Since then Obama has some more restraint criticizing the new administration’s policies, but not mentioning Trump’s name. Obama endorsed his former labor secretary Tom Perez’s quest to become the chairman of the Democratic Party. The former president received the John F. Kennedy Presidential Library and Museum’s annual Profiles in Courage Award. Obama then spoke at the University of Chicago in his first public speech of his post-presidential career. Obama has also caused waves with his post-presidential speaking fees receiving $400,000 for a planned address for Wall Street firm Cantor Fitzgerald, a far cry from Bush’s $100,000 to $150,000 average fee.

Former President Obama’s continued forays on the international stage have seemed more invasive. In early May, Obama endorsed centrist Emanuel Macron in France’s presidential election. Obama then delivered a speech at Seed and Chips a food innovation summit in Italy where he urged citizens to vote, giving an unnamed swipe at his successor which garnered him $2.5 million.

Later, Obama took a tour of Europe at the same time as President Trump’s first official trip abroad. Obama met with German President Angela Merkel hours before she was to meet with Trump. Afterward, Obama visited Prince Harry at Kensington Palace in the United Kingdom. In the beginning of June, Obama spoke at Montreal’s Board of Trade and then had a much-publicized dinner with Canadian Prime Minister Justin Trudeau where headlines highlighted their continued bromance. All Obama’s meetings undermined new President Trump, who is still working to forge relationships with world leaders.

Publicly, Obama has repeatedly spoken out against President Trump’s policy decisions. First Obama criticized, Trump’s announcement that he was pulling the US out of the Paris Climate Agreement. Obama expressed, “But even in the absence of American leadership; even as this administration joins a small handful of nations that reject the future; I’m confident that our states, cities, and businesses will step up and do even more to lead the way, and help protect for future generations the one planet we’ve got.”

Most recently, Obama criticized the Senate revised health care bill that would repeal and replace Obama’s crowning legislative achievement the Affordable Care Act signed in 2010 and known as Obamacare. The former president indicated in a Facebook post, “The Senate bill, unveiled today, is not a health care bill. It’s a massive transfer of wealth from middle-class and poor families to the richest people in America. Simply put, if there’s a chance you might get sick, get old, or start a family — this bill will do you harm. And small tweaks over the course of the next couple weeks, under the guise of making these bills easier to stomach, cannot change the fundamental meanness at the core of this legislation.”

As Obama’s popularity continues to soar post-presidency, it has less to his actions, but more to do with the Democrats still having a vacuum in party leadership since he left office. The party is directionless with no clear message to counter President Trump and recently lost five special Congressional elections, not faring too well for the 2018 midterm elections. In contrast, Bush’s popularity is rising for the opposite reason he has stayed out of politics and the conflicts rising above them.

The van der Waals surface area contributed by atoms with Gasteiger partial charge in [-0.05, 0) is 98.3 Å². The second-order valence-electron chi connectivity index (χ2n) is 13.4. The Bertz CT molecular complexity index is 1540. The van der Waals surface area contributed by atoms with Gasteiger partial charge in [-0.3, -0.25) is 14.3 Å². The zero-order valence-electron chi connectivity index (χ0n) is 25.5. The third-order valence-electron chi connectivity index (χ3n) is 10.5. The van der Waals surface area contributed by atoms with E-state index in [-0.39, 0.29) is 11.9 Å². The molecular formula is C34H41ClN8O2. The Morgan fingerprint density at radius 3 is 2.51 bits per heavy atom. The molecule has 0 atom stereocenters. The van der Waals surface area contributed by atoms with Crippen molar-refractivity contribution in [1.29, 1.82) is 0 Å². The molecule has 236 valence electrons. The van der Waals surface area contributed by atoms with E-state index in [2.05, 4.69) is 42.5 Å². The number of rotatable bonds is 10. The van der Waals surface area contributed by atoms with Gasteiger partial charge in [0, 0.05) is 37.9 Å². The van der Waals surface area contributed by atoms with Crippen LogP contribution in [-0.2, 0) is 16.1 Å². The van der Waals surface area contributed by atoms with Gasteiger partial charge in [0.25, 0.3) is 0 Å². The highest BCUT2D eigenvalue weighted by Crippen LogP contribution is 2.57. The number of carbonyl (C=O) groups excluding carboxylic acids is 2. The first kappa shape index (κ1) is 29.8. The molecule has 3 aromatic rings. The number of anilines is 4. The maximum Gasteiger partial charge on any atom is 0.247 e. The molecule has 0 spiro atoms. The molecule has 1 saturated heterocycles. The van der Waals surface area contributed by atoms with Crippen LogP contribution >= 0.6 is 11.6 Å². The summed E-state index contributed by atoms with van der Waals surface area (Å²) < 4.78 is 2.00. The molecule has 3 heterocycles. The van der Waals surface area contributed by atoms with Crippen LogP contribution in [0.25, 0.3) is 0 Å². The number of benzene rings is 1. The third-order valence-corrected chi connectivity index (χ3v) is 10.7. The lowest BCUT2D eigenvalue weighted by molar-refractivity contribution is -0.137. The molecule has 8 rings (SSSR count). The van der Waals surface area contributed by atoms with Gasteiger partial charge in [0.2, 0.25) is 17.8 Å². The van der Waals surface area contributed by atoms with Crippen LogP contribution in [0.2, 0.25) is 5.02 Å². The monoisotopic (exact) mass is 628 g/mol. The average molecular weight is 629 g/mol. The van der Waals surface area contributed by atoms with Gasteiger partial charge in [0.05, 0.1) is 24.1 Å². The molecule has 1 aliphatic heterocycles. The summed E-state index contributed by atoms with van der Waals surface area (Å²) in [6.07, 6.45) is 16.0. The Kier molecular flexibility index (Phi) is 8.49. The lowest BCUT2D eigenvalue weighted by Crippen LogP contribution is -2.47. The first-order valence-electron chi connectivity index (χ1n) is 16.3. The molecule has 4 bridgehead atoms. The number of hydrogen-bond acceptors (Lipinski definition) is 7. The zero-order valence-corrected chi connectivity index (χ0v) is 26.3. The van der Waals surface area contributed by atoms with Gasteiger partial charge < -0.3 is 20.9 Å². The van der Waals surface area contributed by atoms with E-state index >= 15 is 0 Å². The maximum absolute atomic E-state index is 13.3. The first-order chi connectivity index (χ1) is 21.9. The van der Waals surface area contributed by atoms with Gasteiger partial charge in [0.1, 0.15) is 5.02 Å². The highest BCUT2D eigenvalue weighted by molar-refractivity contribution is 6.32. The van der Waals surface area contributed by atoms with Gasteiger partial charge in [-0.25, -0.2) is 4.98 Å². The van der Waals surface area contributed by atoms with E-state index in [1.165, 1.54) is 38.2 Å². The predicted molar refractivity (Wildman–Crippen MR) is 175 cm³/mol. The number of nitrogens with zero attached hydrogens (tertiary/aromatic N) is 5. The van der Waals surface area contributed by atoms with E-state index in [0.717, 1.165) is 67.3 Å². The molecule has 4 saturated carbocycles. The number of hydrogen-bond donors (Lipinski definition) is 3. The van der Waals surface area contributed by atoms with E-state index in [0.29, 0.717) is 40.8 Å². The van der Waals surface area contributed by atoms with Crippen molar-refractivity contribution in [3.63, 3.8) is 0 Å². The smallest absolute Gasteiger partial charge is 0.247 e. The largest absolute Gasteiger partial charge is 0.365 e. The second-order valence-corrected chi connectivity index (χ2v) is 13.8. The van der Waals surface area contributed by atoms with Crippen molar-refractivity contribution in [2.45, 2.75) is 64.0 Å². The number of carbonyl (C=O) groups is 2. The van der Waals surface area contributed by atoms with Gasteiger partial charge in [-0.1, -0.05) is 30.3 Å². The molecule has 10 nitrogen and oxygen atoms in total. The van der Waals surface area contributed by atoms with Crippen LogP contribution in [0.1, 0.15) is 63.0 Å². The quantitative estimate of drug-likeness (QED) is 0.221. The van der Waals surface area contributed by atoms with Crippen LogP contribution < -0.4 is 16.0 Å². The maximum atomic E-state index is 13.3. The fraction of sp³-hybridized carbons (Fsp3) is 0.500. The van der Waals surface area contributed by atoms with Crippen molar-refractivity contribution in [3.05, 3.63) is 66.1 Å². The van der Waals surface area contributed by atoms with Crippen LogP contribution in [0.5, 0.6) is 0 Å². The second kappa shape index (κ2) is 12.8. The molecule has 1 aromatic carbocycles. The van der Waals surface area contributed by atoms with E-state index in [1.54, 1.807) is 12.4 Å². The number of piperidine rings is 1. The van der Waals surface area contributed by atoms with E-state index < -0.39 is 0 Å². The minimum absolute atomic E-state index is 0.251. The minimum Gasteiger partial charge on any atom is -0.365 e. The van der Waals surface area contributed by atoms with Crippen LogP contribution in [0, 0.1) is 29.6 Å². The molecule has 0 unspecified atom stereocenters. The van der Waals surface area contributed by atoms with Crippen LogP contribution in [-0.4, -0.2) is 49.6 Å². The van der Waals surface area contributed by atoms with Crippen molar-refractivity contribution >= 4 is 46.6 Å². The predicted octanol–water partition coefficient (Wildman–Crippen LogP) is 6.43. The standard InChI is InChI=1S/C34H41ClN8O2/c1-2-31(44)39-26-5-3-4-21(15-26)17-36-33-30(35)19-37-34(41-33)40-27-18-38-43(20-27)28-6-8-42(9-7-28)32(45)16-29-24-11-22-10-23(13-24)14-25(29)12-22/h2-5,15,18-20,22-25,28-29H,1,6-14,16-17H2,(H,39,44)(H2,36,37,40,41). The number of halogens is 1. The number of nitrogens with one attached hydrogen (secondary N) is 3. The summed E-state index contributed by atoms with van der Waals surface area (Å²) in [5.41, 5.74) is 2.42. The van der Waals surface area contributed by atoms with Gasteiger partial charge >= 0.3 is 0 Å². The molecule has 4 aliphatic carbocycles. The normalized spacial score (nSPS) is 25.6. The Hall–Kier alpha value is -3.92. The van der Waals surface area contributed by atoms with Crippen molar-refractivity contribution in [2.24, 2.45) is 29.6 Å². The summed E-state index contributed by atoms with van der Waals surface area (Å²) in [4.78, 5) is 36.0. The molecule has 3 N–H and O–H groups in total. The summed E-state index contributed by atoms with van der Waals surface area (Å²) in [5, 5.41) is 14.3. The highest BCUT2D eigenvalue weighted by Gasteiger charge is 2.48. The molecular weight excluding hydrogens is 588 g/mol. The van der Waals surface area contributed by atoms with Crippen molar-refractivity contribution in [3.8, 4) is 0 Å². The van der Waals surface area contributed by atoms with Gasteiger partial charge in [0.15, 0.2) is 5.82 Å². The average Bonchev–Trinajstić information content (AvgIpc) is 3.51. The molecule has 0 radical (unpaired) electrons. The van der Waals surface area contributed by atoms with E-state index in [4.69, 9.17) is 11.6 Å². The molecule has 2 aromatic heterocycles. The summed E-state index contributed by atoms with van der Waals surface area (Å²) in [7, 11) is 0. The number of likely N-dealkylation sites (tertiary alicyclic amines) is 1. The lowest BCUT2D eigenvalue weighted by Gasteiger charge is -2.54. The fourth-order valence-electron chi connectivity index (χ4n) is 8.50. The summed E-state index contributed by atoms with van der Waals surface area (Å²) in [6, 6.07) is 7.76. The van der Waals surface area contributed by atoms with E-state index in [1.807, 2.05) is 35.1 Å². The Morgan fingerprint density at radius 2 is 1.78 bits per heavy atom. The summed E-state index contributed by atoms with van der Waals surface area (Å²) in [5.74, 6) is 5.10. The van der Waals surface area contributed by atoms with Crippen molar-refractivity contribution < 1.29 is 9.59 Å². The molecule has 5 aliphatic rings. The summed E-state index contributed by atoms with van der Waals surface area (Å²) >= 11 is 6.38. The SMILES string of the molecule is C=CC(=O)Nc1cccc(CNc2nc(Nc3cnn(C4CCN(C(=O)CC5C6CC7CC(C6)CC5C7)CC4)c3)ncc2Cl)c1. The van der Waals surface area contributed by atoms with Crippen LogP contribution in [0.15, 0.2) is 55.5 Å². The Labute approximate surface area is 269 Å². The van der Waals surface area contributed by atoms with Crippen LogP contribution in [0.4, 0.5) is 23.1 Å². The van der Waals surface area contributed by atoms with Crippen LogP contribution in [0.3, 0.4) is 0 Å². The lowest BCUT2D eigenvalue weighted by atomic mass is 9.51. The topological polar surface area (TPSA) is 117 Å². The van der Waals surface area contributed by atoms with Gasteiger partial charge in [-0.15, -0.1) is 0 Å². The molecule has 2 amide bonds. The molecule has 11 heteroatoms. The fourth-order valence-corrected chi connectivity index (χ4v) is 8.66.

The two recent former presidents are following two vastly different models for their post-presidency. Bush, the Republican looked to follow fellow Republicans Dwight D. Eisenhower and Ronald Reagan. Obama, the Democrat is following the actions of fellow Democrats Jimmy Carter and Bill Clinton. According to historian Jean Edward Smith, Bush is following the more historically appropriate model. Smith commended Bush, “That is exactly what an ex-president should do. While in office, a president dominates the nation’s political discourse. But after leaving the White House, that time is over, and he or she should move to the sidelines.”

Bonnie K. Goodman BA, MLIS (McGill University), is a journalist, librarian, historian & editor. She is a former Features Editor at the History News Network & reporter at Examiner.com where she covered politics, universities, religion and news. She has a dozen years experience in education & political journalism.

Politics August 23, 2016: Obama finally tours flood-ravaged Louisiana over a week too late

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By Bonnie K. Goodman

US President Barack Obama speaks after touring a flood-affected area in Baton Rouge, Louisiana, on August 23, 2016. / AFP / NICHOLAS KAMM        (Photo credit should read NICHOLAS KAMM/AFP/Getty Images)

US President Barack Obama speaks after touring a flood-affected area in Baton Rouge, Louisiana, on August 23, 2016. / AFP / NICHOLAS KAMM (Photo credit should read NICHOLAS KAMM/AFP/Getty Images)

 

Over a week after heavy rainstorms flooded Louisiana, President Barack Obama finally toured the most damaged areas. On Tuesday, Aug. 23, 2016, Obama visited Baton Rouge, Louisiana, saying his tour “is not a photo-op.” Obama waited until he finished his two-week vacation in Martha’s Vineyard, Massachusetts to tour the damage after much criticism locally in Louisiana and by Republicans particularly GOP nominee Donald Trump, who toured Louisiana last Friday, Aug. 20 with his vice presidential running mate Indiana Governor Mike Pence.